Life wouldn’t be as sweet without the bitter. It’s an adage for life, one that really seems to have been taken to heart by coffee drinker of the world who are pushing this fanciful turn of phrase to its logical conclusion: life’s potential for sweetness can only be increased by the addition of more bitter. Lots of it. A new study shows that those more sensitive to bitter tastes consume more coffee than those who aren’t.

As reported by NPR, researchers looked through collected data from the UK Biobank, a genetic repository where “more than 500,000 people have contributed blood, urine and saliva samples” as well as “filled out questionnaires asking a variety of health-related questions, including how much coffee they drink.”

advert new rules of coffee now available


For their analysis, researchers pored over the half million participants to find those who were more or less sensitive to one or more of three bitter compounds: caffeine, quinine, and propylthiouracil, a substance generally used in “genetic tests of people’s ability to taste bitter compounds.” When cross-referencing the participants with their self-reported coffee intake, the researchers found that people more sensitive to caffeine—meaning those who are more genetically adept at picking up on its bitter taste—consumed more coffee than those less sensitive to it, by two tablespoons on average. Interestingly enough, those sensitive to quinine or propylthiouracil—neither of which are in coffee—consumed less.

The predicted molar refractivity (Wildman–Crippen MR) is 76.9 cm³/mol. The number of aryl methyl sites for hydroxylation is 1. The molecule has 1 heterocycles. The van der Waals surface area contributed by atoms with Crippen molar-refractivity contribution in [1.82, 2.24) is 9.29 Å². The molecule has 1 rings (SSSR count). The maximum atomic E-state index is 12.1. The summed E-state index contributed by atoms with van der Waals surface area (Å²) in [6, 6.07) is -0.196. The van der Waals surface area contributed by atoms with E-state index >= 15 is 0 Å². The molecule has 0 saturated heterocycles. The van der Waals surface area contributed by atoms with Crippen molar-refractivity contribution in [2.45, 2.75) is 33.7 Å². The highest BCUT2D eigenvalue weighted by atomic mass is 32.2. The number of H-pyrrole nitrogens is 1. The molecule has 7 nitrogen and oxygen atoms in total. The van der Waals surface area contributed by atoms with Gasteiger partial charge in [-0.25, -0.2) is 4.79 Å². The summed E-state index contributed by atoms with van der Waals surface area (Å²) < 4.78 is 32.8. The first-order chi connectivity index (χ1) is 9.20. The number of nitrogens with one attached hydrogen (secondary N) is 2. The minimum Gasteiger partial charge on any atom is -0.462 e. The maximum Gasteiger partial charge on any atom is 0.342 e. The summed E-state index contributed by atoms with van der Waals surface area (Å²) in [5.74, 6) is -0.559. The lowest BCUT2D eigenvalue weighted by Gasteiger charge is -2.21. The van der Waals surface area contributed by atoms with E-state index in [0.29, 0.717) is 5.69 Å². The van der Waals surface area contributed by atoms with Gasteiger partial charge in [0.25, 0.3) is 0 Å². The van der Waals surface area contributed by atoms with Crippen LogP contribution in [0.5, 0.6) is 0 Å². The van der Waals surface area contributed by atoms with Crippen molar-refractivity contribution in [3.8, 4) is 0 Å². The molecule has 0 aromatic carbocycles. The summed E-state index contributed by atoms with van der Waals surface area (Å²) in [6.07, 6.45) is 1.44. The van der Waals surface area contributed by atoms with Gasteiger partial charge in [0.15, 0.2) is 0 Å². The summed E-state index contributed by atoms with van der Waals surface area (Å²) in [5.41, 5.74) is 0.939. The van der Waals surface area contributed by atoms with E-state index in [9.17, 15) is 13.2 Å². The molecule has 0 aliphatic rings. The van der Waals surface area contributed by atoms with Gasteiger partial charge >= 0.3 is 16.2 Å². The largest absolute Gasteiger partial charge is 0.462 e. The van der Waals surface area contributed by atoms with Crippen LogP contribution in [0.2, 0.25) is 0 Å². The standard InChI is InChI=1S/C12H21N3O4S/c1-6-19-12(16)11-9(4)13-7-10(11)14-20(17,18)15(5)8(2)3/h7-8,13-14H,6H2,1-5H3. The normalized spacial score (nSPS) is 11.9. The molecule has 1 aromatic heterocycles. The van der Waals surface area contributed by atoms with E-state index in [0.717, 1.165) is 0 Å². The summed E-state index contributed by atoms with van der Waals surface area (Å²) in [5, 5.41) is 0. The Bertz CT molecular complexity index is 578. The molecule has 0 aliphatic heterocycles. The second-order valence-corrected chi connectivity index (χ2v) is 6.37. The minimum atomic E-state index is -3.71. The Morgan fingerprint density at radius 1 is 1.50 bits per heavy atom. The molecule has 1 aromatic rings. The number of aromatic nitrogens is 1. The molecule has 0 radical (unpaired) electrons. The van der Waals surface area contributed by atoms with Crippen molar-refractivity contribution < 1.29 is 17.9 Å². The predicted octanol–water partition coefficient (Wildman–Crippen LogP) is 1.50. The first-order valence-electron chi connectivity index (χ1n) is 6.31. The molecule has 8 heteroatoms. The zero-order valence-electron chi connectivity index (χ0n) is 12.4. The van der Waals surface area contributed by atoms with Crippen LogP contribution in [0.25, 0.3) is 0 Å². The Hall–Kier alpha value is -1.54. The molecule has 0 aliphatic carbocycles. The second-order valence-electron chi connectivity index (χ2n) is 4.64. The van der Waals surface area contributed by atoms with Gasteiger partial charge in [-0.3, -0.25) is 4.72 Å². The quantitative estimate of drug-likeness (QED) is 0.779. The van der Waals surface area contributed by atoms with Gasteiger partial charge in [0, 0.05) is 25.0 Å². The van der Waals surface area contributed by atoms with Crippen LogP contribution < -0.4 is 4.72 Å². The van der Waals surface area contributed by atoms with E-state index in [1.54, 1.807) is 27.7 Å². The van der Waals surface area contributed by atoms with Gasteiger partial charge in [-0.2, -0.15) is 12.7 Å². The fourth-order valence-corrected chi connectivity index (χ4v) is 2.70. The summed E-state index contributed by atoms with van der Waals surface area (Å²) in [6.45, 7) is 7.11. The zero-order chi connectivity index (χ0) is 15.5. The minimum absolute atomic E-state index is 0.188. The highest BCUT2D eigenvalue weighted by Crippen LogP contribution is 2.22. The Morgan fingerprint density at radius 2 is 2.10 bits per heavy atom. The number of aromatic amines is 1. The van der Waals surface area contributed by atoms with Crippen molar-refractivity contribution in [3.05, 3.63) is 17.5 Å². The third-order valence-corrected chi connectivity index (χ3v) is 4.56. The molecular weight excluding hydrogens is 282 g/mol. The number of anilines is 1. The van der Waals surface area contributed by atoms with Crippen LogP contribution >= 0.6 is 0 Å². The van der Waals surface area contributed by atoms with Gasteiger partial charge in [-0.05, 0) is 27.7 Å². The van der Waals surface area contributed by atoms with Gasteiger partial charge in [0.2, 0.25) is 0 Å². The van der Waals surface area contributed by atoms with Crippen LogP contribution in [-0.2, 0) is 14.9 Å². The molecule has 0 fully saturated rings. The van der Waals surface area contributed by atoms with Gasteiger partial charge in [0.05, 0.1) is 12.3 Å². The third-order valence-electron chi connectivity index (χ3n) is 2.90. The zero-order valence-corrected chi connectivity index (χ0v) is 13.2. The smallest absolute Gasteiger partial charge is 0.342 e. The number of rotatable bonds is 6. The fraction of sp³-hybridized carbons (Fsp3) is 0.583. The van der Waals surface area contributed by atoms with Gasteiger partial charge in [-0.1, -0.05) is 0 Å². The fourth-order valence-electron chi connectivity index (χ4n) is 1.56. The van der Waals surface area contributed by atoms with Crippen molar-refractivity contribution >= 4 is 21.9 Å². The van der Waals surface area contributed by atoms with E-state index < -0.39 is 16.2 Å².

To explain the ostensibly counterintuitive findings, Marilyn Cornelis, an assistant professor of preventative medicine at Northwestern University’s Feinberg School of Medicine and one of the study’s authors, postulates that it isn’t the taste that keeps people coming back but what they associate with it, namely the energy jolt. Folks may “learn to associate that bitter taste with the stimulation that coffee can provide,” as Cornelis states.

It just goes to show the alchemical calculus coffee drinkers perform on a daily, if not multiple times a day, basis: that if you are going to chase the dragon of sweet, sweet liquid mental acuity, you’re going to need equal parts bitter to catch it.

Zac Cadwalader is the news editor at Sprudge Media Network and a staff writer based in Dallas. Read more Zac Cadwalader on Sprudge.

Top image © Vladimir Floyd/Adobe Stock

banner advertising the book new rules of coffee